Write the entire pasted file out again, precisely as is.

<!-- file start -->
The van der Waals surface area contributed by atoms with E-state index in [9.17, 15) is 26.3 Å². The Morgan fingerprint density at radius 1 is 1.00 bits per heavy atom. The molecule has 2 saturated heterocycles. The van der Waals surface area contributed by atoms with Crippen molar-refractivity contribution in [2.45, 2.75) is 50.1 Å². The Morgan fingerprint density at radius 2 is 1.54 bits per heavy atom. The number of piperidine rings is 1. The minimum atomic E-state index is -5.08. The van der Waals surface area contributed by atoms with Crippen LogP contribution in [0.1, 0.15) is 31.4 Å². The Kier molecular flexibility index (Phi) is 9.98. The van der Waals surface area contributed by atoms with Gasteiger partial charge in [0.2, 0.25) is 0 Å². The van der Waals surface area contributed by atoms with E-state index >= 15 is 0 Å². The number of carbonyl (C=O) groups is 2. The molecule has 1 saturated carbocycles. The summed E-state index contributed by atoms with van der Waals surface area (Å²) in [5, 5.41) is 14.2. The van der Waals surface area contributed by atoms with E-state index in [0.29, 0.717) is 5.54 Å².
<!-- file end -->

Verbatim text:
The van der Waals surface area contributed by atoms with E-state index in [9.17, 15) is 26.3 Å². The Morgan fingerprint density at radius 1 is 1.00 bits per heavy atom. The molecule has 2 saturated heterocycles. The van der Waals surface area contributed by atoms with Crippen molar-refractivity contribution in [2.45, 2.75) is 50.1 Å². The Morgan fingerprint density at radius 2 is 1.54 bits per heavy atom. The number of piperidine rings is 1. The minimum atomic E-state index is -5.08. The van der Waals surface area contributed by atoms with Crippen LogP contribution in [0.1, 0.15) is 31.4 Å². The Kier molecular flexibility index (Phi) is 9.98. The van der Waals surface area contributed by atoms with Gasteiger partial charge in [0.2, 0.25) is 0 Å². The van der Waals surface area contributed by atoms with E-state index >= 15 is 0 Å². The number of carbonyl (C=O) groups is 2. The molecule has 1 saturated carbocycles. The summed E-state index contributed by atoms with van der Waals surface area (Å²) in [5, 5.41) is 14.2. The van der Waals surface area contributed by atoms with E-state index in [0.29, 0.717) is 5.54 Å².